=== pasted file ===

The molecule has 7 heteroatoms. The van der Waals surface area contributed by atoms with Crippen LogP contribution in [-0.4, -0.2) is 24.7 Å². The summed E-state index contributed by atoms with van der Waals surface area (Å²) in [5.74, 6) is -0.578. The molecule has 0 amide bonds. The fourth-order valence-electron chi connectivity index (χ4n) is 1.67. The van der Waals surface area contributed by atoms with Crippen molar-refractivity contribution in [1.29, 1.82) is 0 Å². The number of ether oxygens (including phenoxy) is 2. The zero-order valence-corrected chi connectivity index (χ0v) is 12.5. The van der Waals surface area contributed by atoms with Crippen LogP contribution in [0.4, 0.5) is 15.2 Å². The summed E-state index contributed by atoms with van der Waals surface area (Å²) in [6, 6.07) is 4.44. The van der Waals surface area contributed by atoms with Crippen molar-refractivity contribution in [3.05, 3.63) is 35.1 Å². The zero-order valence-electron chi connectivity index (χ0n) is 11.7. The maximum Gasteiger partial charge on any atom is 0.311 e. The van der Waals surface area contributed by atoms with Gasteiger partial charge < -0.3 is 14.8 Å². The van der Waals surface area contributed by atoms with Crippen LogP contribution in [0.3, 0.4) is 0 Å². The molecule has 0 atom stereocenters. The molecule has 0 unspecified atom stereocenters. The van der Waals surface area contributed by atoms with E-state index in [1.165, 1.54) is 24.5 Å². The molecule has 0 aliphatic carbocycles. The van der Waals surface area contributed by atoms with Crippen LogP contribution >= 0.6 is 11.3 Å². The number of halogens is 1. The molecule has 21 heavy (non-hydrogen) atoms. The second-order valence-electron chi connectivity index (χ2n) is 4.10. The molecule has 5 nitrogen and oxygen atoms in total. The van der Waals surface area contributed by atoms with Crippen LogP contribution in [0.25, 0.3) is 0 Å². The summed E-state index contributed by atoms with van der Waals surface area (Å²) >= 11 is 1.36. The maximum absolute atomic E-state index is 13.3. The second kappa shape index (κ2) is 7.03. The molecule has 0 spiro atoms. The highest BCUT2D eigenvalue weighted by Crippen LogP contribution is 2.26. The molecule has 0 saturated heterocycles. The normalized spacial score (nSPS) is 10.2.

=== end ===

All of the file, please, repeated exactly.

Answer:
The molecule has 7 heteroatoms. The van der Waals surface area contributed by atoms with Crippen LogP contribution in [-0.4, -0.2) is 24.7 Å². The summed E-state index contributed by atoms with van der Waals surface area (Å²) in [5.74, 6) is -0.578. The molecule has 0 amide bonds. The fourth-order valence-electron chi connectivity index (χ4n) is 1.67. The van der Waals surface area contributed by atoms with Crippen molar-refractivity contribution in [1.29, 1.82) is 0 Å². The number of ether oxygens (including phenoxy) is 2. The zero-order valence-corrected chi connectivity index (χ0v) is 12.5. The van der Waals surface area contributed by atoms with Crippen LogP contribution in [0.4, 0.5) is 15.2 Å². The summed E-state index contributed by atoms with van der Waals surface area (Å²) in [6, 6.07) is 4.44. The van der Waals surface area contributed by atoms with Crippen molar-refractivity contribution in [3.05, 3.63) is 35.1 Å². The zero-order valence-electron chi connectivity index (χ0n) is 11.7. The maximum Gasteiger partial charge on any atom is 0.311 e. The van der Waals surface area contributed by atoms with Gasteiger partial charge < -0.3 is 14.8 Å². The van der Waals surface area contributed by atoms with Crippen LogP contribution in [0.3, 0.4) is 0 Å². The molecule has 0 atom stereocenters. The molecule has 0 unspecified atom stereocenters. The van der Waals surface area contributed by atoms with E-state index in [1.165, 1.54) is 24.5 Å². The molecule has 0 aliphatic carbocycles. The van der Waals surface area contributed by atoms with Crippen LogP contribution >= 0.6 is 11.3 Å². The number of halogens is 1. The molecule has 21 heavy (non-hydrogen) atoms. The second-order valence-electron chi connectivity index (χ2n) is 4.10. The molecule has 5 nitrogen and oxygen atoms in total. The van der Waals surface area contributed by atoms with Crippen LogP contribution in [0.25, 0.3) is 0 Å². The summed E-state index contributed by atoms with van der Waals surface area (Å²) >= 11 is 1.36. The maximum absolute atomic E-state index is 13.3. The second kappa shape index (κ2) is 7.03. The molecule has 0 spiro atoms. The highest BCUT2D eigenvalue weighted by Crippen LogP contribution is 2.26. The molecule has 0 saturated heterocycles. The normalized spacial score (nSPS) is 10.2.